Easter is my son’s favorite holiday. Of course, he loves the candy (a tradition I couldn’t quite give up) but he also loves the thrill of the hunt. We try to hit at least two or three egg hunts every year, choosing ones that are a bit more difficult than picking eggs up in a field. “The Easter Bunny” sets up a very tricky egg hunt in our house, often camouflaging the eggs or putting them in hard to reach places. And although these hunts are challenging, what is more challenging is finding natural, non-toxic treats and gifts to fill the eggs and baskets.
THE EASTER BASKET
I purchased beautiful handmade baskets when my son was born, and we reuse these every year. If I could go back and do it again, I would prefer to make my own basket. There are tons of tutorials on places like Pinterest for making baskets. I particularly like these sisal woven baskets from Martha Stewart. You can also upcycle a grocery bag and make a surprisingly lovely basket. I love this simple fabric basket. This felt Easter basket from Purl Bee is really sweet. If DIY is not your thing, Etsy has a tremendous selection of handmade baskets.
Every year, I try to make something special for each of my children. Things like blackberry-dyed play silks . . .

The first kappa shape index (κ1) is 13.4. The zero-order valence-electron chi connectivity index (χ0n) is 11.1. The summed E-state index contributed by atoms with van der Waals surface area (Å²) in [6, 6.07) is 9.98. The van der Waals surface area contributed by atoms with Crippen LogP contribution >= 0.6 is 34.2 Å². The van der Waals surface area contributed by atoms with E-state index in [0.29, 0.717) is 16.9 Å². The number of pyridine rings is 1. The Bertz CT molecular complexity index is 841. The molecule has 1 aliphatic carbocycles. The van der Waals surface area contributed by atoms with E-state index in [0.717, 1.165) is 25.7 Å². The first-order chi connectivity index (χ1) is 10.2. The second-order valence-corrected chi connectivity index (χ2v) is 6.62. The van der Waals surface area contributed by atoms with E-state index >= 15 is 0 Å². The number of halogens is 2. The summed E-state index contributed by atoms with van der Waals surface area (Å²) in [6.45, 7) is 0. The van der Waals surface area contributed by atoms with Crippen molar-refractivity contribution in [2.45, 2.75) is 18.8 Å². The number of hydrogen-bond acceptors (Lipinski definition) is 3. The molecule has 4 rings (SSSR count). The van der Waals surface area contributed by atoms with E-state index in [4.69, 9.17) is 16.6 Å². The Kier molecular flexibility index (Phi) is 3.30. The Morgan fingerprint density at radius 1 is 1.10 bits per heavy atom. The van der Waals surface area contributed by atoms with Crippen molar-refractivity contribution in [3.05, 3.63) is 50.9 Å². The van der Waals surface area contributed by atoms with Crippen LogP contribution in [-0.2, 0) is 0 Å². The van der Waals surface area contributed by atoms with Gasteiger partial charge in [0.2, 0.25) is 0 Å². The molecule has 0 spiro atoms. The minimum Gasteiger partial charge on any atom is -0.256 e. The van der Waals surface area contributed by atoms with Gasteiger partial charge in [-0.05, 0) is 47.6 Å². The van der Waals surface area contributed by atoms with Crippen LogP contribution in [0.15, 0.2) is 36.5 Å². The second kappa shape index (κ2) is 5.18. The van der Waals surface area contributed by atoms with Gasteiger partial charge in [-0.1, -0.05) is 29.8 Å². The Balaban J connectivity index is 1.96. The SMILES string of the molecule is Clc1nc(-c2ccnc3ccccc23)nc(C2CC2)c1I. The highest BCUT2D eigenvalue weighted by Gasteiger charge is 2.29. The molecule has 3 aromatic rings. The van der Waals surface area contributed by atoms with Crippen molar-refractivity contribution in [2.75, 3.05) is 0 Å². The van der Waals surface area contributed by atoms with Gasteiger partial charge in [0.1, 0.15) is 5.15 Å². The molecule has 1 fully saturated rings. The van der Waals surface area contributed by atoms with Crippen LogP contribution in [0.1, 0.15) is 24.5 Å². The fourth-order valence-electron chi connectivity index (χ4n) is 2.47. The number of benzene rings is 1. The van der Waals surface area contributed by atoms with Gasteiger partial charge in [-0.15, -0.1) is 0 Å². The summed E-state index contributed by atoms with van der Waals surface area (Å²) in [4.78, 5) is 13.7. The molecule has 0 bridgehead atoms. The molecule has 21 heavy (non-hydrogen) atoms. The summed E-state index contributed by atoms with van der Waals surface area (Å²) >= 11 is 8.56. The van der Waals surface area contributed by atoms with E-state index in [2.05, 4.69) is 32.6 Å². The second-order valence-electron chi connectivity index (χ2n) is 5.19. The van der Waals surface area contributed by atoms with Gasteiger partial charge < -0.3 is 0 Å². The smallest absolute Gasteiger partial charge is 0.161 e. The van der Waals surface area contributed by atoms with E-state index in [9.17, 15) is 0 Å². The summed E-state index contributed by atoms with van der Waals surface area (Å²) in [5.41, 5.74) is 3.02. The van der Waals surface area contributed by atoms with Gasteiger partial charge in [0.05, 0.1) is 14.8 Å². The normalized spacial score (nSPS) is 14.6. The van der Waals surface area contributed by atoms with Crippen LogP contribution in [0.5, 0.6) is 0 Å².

Another great option to fill the Easter basket are non-toxic art supplies.
And then there is Easter candy. I grew up receiving huge baskets full of Peeps and Hershey chocolate bunnies. Now I know how full of artificial junk these treats are. Even worse, much of our Easter candy has disgusting ingredients such as anal secretions from beavers or the dried secretions of a beetle.
Jennifer from Growing a Green Family put together a great list of organic and fair-trade Easter treats.
I personally reuse plastic eggs that I collected from a local egg hunt. But if you prefer a plastic-free approach, you can just hide real eggs or pieces of candy. My parents hid jelly beans around the house (although I might think twice about this after reading about beetle butt juice). Another fun idea is to create a scavenger or treasure hunt with a treat at the end. I love these 20 ideas for eco-friendly Easter eggs from Crafting a Green World or these DIY watercolor wooden eggs.
When the candy buzz wears off, I try to get the kids engaged in a low-key activity. One fun option is this spring sensory tray with rainbow rice:
For more Easter tips, see my post on how to put together an eco-friendly Easter basket.
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